The next day, I went to the captain’s office and said, “It’s time for me to go.” I’d been warned by my so-called friend not to tell him what had really happened, so instead, I signed a document saying that I’m “an admitted homosexual” and was discharged—not as honorable or dishonorable, but as “uncharacterized”—leaving me without benefits or access to the GI bill.

"I was fired from almost every job."
When I got back to the States, I had no money, education or support, but I did have a clearer understanding of who I really was. Soon after, I started my transition. I changed my name to Angelica, got a Whitney Houston-style weave in my hair and whenever I could afford it, I’d buy black-market hormones from friends.

Discrimination is a part of any trans person’s life. Ninety percent of us report workplace harassment or mistreatment and nearly half of us have been fired from, or passed over for, jobs because of our gender identity, according to a recent study. Trans people of color, in particular, are up to four times more likely to be unemployed than the general population. I can definitely attest to this. I was fired from almost every job I’d ever had. I managed a makeup counter at a mall, but once my co-workers found out that I was trans, they complained about me using the women’s bathroom and I was let go. Later, I worked as a waitress, but after I objected to the harassment I was getting in the kitchen and to being called by my male birth name, I got fired from that job, too.

Destitute and desperate, I moved to Florida, where a friend hooked me up with a job at an adult website in return for cash for hormones and implants. But after I got there, I quickly realized this wasn’t my path. I had more to offer. I ended up redesigning the entire website and eventually teaching myself code and graphic design. With my technological skills, I realized I didn’t have to sell my body.

"I'm no longer fighting for just survival."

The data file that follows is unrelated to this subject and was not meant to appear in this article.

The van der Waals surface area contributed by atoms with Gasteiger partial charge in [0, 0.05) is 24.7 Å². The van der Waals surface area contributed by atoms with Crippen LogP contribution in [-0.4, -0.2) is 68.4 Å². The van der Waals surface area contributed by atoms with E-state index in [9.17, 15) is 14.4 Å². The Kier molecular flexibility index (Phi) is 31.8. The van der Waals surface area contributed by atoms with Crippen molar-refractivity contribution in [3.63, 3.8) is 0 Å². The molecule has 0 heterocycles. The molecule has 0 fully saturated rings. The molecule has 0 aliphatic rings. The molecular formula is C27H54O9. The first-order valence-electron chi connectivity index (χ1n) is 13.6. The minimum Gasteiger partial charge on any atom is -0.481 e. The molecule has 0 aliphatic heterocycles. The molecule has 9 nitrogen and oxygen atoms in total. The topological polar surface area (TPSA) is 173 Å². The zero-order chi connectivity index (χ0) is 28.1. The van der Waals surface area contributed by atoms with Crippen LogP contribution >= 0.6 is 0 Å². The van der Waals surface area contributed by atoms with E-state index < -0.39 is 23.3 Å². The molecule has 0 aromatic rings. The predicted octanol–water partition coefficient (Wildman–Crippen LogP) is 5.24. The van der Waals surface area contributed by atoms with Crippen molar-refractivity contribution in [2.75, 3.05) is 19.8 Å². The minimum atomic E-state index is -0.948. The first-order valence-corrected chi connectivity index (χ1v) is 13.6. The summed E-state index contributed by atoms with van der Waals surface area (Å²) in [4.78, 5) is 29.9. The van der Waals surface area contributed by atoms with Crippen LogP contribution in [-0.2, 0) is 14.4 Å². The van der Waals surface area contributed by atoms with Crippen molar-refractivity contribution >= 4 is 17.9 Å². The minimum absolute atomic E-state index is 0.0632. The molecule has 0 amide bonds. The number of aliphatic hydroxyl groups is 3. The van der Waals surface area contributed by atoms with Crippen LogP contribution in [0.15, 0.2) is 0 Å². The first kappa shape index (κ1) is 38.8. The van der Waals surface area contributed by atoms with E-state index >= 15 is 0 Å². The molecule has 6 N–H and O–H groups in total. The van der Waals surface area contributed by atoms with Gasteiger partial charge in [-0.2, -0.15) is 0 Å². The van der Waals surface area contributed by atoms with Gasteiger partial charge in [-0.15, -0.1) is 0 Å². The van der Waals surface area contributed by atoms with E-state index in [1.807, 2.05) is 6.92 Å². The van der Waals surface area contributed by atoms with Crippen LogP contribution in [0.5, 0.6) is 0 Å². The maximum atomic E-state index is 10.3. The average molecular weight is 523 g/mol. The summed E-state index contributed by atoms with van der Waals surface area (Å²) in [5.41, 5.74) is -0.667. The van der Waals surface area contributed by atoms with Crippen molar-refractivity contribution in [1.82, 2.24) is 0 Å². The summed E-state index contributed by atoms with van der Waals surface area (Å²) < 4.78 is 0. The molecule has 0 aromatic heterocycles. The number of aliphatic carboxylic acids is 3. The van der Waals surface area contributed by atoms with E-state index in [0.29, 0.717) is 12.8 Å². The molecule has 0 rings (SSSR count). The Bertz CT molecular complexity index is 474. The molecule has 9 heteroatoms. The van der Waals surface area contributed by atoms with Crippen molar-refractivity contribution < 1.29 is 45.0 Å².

Years later, that experience eventually led me to found TransTech Social Enterprises, a web development training academy and graphic design firm, which offers apprenticeships to trans people with drive but no skills. It’s one of the only sectors where a trans person can do business remotely, meaning we’ll be more likely to judged on the quality of our work rather than our gender identity. It’s a lifeboat for people who are drowning. For instance, I just spoke with a trans woman in Cincinnati who was shot in the face. “I just need an opportunity,” she pleaded. I cannot work fast enough.

My life has not been an easy one, and yet to have survived what I’ve survived and to still have love in my heart is a gift. To be a trans woman of color and even live to see 34 is a gift. Through my journey, I’ve realized that pain is inevitable, but suffering is a choice. I’ve even come to a place of love and understanding with my mom. In fact, now she’s the one raiding my closet for clothes. The biggest change in my life, though, is that I’m no longer fighting for just survival. Now, I’m fighting for so much more.

More From SELF:
• America’s Transgender Revolution
• How I Fight Through My Fears as a Transgender Woman
• I Transformed My Body in the Ultimate Way
Caitlyn Jenner Most Definitely Earned Her Arthur Ashe Courage Award

Photo Credit: Courtsey of SELF